This Day in History: January Fourteenth
Today in History: January 14, 1129
Very little is known about origins of the Temple of Solomon or the Poor Knights of Christ, as the Knights Templar are also known. The information that made it down through the ages is minimal and often contradictory. The best evidence comes from a later source named Guillaume de Tyre, who claims that a member of the lower nobility from Champagne named Hughes de Payen presented himself before Baudoin II of Jerusalem in 1118 to request approval for the order of the Knights of the Temple.
After that year, very little is known about the Knights Templar and their activities in Jerusalem. Is it true that they were keeping the roads clear for Christian pilgrims and, if so, how were they managing this feat with only twelve or so knights in the area? Or was their purpose more sacred and secretive?
It is thought that at some point preceding 1128, Hughes de Payen wrote a letter to Bernard of Clairvaux (later St. Bernard) who not only had a lot of pull in his own Cistercian Order, but had plenty of influence in the Catholic Church as a whole. Hughes de Payen prevailed upon him to take the Knights Templar under his very influential wing, and asked his help in gaining official recognition from the pontiff. It is believed that Hughes and Bernard were kinsman, and that Bernard may have even had a hand in the formation of the Knights Templar, so that may explain his eagerness to help.
To prepare everyone for the concept of a monastic order whose sole purpose was to do battle and kill – the antithesis of what monastic life was about – Bernard wrote a long open letter called “In Praise of the New Knighthood” which justified the existence, as well as the actions, of the Knights Templar. It is a credit to Bernard’s standing with his fellow clerics that not only did he manage to bring his fellow monks around to his way of thinking, but the Pope as well.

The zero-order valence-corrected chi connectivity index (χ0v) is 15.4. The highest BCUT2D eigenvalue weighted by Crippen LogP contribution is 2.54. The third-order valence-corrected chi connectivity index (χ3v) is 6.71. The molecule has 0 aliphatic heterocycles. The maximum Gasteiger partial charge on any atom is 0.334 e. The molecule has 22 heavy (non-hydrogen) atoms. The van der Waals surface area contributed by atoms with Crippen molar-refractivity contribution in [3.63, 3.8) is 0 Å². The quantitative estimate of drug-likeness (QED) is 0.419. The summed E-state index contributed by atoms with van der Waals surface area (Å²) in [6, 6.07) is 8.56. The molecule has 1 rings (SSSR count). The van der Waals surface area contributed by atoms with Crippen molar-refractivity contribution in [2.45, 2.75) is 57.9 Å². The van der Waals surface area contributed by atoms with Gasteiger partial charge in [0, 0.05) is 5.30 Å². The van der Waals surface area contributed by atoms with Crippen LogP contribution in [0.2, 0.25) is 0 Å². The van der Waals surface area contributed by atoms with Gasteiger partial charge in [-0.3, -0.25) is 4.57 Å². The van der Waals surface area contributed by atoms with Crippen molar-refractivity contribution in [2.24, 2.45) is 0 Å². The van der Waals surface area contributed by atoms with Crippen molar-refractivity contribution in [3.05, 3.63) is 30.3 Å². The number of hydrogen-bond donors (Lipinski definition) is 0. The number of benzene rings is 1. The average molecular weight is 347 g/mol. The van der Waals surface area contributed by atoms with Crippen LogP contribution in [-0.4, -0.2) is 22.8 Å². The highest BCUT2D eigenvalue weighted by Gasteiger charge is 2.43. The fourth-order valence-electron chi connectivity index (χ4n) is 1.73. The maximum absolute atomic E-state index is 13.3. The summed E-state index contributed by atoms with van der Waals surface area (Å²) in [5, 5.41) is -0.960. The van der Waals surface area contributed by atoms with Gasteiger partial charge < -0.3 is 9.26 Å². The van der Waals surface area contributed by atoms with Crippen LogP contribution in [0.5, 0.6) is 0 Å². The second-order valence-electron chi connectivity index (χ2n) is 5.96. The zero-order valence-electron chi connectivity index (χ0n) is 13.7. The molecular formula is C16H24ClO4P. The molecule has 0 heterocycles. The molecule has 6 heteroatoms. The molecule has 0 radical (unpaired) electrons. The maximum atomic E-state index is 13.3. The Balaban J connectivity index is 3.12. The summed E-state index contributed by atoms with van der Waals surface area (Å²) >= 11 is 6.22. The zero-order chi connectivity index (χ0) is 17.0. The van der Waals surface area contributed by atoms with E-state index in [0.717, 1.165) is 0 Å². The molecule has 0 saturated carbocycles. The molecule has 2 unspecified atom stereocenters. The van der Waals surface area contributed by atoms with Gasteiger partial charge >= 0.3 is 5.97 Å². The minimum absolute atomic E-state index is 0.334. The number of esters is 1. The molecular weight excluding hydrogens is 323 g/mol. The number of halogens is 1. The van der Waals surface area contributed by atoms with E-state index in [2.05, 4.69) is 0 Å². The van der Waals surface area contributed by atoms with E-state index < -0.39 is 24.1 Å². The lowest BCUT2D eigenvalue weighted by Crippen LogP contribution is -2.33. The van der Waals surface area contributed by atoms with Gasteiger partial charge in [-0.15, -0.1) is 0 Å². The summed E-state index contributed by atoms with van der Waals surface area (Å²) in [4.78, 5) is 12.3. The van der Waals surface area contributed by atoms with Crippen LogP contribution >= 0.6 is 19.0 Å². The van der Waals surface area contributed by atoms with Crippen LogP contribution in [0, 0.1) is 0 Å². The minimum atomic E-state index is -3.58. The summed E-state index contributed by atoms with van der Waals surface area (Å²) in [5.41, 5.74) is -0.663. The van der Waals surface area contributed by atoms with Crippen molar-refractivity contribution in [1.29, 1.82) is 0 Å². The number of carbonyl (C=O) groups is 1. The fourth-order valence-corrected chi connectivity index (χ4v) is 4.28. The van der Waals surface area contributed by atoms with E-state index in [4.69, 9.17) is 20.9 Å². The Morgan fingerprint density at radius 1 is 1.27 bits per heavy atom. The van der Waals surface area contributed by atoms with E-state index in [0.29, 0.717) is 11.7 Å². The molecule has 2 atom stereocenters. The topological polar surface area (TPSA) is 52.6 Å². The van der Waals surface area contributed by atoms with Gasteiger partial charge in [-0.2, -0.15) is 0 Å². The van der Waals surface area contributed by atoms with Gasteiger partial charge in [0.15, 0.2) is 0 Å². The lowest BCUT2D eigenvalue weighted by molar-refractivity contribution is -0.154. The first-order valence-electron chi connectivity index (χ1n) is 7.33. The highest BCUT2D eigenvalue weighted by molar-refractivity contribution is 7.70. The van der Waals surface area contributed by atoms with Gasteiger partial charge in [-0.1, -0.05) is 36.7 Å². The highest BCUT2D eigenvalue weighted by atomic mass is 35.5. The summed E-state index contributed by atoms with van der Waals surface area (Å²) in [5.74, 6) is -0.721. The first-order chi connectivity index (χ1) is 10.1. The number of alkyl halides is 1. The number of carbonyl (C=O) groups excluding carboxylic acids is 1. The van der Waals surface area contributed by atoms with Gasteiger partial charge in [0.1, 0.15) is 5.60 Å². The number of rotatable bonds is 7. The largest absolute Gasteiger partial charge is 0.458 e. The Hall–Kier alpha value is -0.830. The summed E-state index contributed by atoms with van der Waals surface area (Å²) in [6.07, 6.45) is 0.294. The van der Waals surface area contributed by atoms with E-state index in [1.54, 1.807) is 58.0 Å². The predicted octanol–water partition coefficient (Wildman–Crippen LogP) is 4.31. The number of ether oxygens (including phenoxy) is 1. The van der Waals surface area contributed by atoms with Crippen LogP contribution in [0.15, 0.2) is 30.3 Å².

In the year 1128, the Pope set a up a council in Troyes, Champagne’s capital. The council’s purpose was to settles disputes between local bishops and other matters, but Bernard quickly brought the proceedings around to his agenda. You may marvel at Bernard’s audacity, but the council was in Champagne, and the area’s rulers were all his close kin.
Bernard was treating the Pope’s acquiescence as a done deal, and had been busying himself converting the Rule of St. Benedict to a form that was suitable for the Knights Templar. The Pope knew there was no diplomatic way to refuse. He could not risk insulting Champagne’s rulers. In addition, the advantages of having his own private army in such turbulent times could not be overlooked.
Thus, on this day in history, 1129, the Knights Templar won papal recognition at Council of Troyes. This was a turning point for the Knights Templar, with the order’s numbers and influence growing rapidly after this event.
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